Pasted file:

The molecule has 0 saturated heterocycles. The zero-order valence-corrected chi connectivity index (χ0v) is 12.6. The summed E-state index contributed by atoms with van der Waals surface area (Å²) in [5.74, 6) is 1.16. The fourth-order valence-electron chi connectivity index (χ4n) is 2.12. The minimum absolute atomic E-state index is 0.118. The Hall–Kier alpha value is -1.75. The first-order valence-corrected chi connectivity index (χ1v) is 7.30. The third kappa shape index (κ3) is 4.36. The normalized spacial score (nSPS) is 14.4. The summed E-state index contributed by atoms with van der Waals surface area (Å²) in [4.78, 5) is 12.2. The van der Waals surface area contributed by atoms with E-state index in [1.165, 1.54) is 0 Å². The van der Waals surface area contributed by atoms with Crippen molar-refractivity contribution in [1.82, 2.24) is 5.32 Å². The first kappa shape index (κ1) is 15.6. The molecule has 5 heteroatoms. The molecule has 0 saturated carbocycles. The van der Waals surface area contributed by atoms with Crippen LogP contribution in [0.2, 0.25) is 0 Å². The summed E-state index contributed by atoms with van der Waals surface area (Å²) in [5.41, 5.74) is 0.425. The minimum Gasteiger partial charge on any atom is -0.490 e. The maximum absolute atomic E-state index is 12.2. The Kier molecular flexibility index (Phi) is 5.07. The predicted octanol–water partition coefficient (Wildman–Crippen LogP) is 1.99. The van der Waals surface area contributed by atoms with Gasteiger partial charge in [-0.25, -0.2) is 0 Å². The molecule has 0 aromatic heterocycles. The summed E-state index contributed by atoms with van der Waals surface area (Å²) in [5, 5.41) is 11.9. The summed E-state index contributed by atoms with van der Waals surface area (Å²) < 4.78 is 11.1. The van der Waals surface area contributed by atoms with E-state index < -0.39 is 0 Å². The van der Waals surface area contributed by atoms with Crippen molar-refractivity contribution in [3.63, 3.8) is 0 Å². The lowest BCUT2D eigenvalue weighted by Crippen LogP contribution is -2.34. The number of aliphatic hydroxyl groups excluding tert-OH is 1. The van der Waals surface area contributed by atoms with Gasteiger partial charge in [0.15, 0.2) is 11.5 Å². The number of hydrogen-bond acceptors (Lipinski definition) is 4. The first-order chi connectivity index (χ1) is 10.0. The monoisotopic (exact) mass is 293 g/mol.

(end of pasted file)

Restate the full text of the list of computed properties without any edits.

The molecule has 0 saturated heterocycles. The zero-order valence-corrected chi connectivity index (χ0v) is 12.6. The summed E-state index contributed by atoms with van der Waals surface area (Å²) in [5.74, 6) is 1.16. The fourth-order valence-electron chi connectivity index (χ4n) is 2.12. The minimum absolute atomic E-state index is 0.118. The Hall–Kier alpha value is -1.75. The first-order valence-corrected chi connectivity index (χ1v) is 7.30. The third kappa shape index (κ3) is 4.36. The normalized spacial score (nSPS) is 14.4. The summed E-state index contributed by atoms with van der Waals surface area (Å²) in [4.78, 5) is 12.2. The van der Waals surface area contributed by atoms with E-state index in [1.165, 1.54) is 0 Å². The van der Waals surface area contributed by atoms with Crippen molar-refractivity contribution in [1.82, 2.24) is 5.32 Å². The first kappa shape index (κ1) is 15.6. The molecule has 5 heteroatoms. The molecule has 0 saturated carbocycles. The van der Waals surface area contributed by atoms with Crippen LogP contribution in [0.2, 0.25) is 0 Å². The summed E-state index contributed by atoms with van der Waals surface area (Å²) in [5.41, 5.74) is 0.425. The minimum Gasteiger partial charge on any atom is -0.490 e. The maximum absolute atomic E-state index is 12.2. The Kier molecular flexibility index (Phi) is 5.07. The predicted octanol–water partition coefficient (Wildman–Crippen LogP) is 1.99. The van der Waals surface area contributed by atoms with Gasteiger partial charge in [-0.25, -0.2) is 0 Å². The molecule has 0 aromatic heterocycles. The summed E-state index contributed by atoms with van der Waals surface area (Å²) in [5, 5.41) is 11.9. The summed E-state index contributed by atoms with van der Waals surface area (Å²) < 4.78 is 11.1. The van der Waals surface area contributed by atoms with E-state index < -0.39 is 0 Å². The van der Waals surface area contributed by atoms with Crippen molar-refractivity contribution in [3.63, 3.8) is 0 Å². The lowest BCUT2D eigenvalue weighted by Crippen LogP contribution is -2.34. The number of aliphatic hydroxyl groups excluding tert-OH is 1. The van der Waals surface area contributed by atoms with Gasteiger partial charge in [0.15, 0.2) is 11.5 Å². The number of hydrogen-bond acceptors (Lipinski definition) is 4. The first-order chi connectivity index (χ1) is 10.0. The monoisotopic (exact) mass is 293 g/mol.